By Derek Sayer
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Extra resources for The Violence of Abstraction: The Analytic Foundations of Historical Materialism
This conclusion was based on the assumption that there was, indeed, an uncorrupted marxist tradition waiting in the wings once stalinism was dead, but Trotsky’s descendants were too late. As it was, the significance of 1968 was to prove far more important at the cultural level, that domain for so long dismissed by most marxists as a ‘superstructure’ at the mercy of the all-important economic base (see Chapter 6). It was the tradition of Gramsci which would provide the hinge between the old and the new marxisms.
Subsequent thinkers in the classic marxist tradition could not fail to engage with the question of society’s relation to nature. Karl Kautsky, in his somewhat Darwinian development of marxism, argued that human history derived from natural history and that its laws of motion were reflections of biological laws. The history of humanity became an aspect of the laws of nature. Lukács, on the other hand, engaged in the binary opposite, arguing that: ‘Nature is a societal category … nature’s form, its content, its range and its objectivity are all socially conditioned’ (1971: 234).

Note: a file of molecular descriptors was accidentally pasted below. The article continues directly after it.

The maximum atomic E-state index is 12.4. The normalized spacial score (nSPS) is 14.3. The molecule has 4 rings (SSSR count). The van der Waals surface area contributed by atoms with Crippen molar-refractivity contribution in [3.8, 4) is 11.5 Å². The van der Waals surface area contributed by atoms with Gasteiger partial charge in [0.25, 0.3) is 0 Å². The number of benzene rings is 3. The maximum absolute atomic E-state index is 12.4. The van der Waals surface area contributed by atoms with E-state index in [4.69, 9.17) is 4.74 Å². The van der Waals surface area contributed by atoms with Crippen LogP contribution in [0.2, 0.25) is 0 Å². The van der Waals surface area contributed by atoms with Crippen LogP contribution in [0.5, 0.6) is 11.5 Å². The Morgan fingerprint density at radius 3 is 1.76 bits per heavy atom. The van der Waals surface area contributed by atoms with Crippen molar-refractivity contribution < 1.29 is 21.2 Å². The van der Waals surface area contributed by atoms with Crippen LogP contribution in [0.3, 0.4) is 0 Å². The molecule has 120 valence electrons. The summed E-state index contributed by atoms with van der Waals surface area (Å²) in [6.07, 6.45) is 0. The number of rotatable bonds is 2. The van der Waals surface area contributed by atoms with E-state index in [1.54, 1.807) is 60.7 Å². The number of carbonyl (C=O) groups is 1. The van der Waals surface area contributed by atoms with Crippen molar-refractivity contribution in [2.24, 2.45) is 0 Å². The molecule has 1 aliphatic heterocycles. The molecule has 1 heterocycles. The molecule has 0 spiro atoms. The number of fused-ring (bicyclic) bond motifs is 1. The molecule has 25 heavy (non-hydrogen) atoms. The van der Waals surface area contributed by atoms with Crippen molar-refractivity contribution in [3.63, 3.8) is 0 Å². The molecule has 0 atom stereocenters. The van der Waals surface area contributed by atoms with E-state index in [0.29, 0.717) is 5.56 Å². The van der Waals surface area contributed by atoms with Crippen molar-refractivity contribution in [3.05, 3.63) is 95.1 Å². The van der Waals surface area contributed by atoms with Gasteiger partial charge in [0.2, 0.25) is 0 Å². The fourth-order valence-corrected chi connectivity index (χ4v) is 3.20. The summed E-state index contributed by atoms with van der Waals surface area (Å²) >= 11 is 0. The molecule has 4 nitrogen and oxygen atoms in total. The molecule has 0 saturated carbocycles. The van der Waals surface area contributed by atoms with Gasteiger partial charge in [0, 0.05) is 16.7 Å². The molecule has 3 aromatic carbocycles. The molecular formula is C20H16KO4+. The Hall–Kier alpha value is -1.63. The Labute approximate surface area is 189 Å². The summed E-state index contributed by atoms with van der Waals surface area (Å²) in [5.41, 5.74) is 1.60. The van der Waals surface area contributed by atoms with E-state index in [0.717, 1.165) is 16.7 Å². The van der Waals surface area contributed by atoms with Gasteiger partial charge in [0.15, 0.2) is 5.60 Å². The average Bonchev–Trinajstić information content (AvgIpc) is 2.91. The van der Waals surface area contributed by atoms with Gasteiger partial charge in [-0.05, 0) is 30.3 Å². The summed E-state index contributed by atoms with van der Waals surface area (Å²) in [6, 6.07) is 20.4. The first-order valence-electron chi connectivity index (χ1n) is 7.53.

If this is the old, the new is ecology, a perspective Gorz sees as incompatible with the rationality of capitalism and authoritarian socialism alike. However, he argues that ecology is compatible with a libertarian or democratic socialism of the type he espouses. This ecosocialism which Gorz advances leans quite heavily on the work of Ivan Illich, in particular the notion of socially necessary labour which could be seen as ecologically benign. This postindustrial utopia is, somewhat contradictorily, associated with a benign view of automation and computerization and a view of the state as neutral technical administrator.
The Violence of Abstraction: The Analytic Foundations of Historical Materialism by Derek Sayer